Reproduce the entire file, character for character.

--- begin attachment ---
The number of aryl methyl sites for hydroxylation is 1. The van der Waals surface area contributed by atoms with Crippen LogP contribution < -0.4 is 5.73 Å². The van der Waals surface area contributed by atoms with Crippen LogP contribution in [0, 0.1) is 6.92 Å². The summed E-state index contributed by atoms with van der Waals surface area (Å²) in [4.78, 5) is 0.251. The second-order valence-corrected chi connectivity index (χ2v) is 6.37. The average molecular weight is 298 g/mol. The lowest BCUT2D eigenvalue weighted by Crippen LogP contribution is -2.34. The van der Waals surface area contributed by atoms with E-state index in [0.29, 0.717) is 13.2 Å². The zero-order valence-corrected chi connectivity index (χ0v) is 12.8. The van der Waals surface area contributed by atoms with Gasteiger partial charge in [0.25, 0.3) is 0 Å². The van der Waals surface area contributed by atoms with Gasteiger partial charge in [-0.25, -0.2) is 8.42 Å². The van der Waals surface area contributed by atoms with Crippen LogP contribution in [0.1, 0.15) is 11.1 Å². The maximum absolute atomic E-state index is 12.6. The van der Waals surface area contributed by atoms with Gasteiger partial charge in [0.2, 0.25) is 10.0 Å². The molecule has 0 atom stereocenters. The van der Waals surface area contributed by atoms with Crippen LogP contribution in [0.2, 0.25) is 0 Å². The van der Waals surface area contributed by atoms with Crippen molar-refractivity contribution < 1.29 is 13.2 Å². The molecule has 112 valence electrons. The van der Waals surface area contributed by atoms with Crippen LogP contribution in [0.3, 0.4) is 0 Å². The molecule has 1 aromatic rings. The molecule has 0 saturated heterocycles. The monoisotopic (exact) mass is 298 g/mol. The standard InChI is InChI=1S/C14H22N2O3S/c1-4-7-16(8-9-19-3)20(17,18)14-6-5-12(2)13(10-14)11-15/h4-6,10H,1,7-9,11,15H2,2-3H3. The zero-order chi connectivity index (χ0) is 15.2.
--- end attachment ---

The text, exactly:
The number of aryl methyl sites for hydroxylation is 1. The van der Waals surface area contributed by atoms with Crippen LogP contribution < -0.4 is 5.73 Å². The van der Waals surface area contributed by atoms with Crippen LogP contribution in [0, 0.1) is 6.92 Å². The summed E-state index contributed by atoms with van der Waals surface area (Å²) in [4.78, 5) is 0.251. The second-order valence-corrected chi connectivity index (χ2v) is 6.37. The average molecular weight is 298 g/mol. The lowest BCUT2D eigenvalue weighted by Crippen LogP contribution is -2.34. The van der Waals surface area contributed by atoms with E-state index in [0.29, 0.717) is 13.2 Å². The zero-order valence-corrected chi connectivity index (χ0v) is 12.8. The van der Waals surface area contributed by atoms with Gasteiger partial charge in [0.25, 0.3) is 0 Å². The van der Waals surface area contributed by atoms with Gasteiger partial charge in [-0.25, -0.2) is 8.42 Å². The van der Waals surface area contributed by atoms with Crippen LogP contribution in [0.1, 0.15) is 11.1 Å². The maximum absolute atomic E-state index is 12.6. The van der Waals surface area contributed by atoms with Gasteiger partial charge in [0.2, 0.25) is 10.0 Å². The molecule has 0 atom stereocenters. The van der Waals surface area contributed by atoms with Crippen LogP contribution in [0.2, 0.25) is 0 Å². The van der Waals surface area contributed by atoms with Crippen molar-refractivity contribution < 1.29 is 13.2 Å². The molecule has 112 valence electrons. The van der Waals surface area contributed by atoms with Crippen LogP contribution in [0.3, 0.4) is 0 Å². The molecule has 1 aromatic rings. The molecule has 0 saturated heterocycles. The monoisotopic (exact) mass is 298 g/mol. The standard InChI is InChI=1S/C14H22N2O3S/c1-4-7-16(8-9-19-3)20(17,18)14-6-5-12(2)13(10-14)11-15/h4-6,10H,1,7-9,11,15H2,2-3H3. The zero-order chi connectivity index (χ0) is 15.2.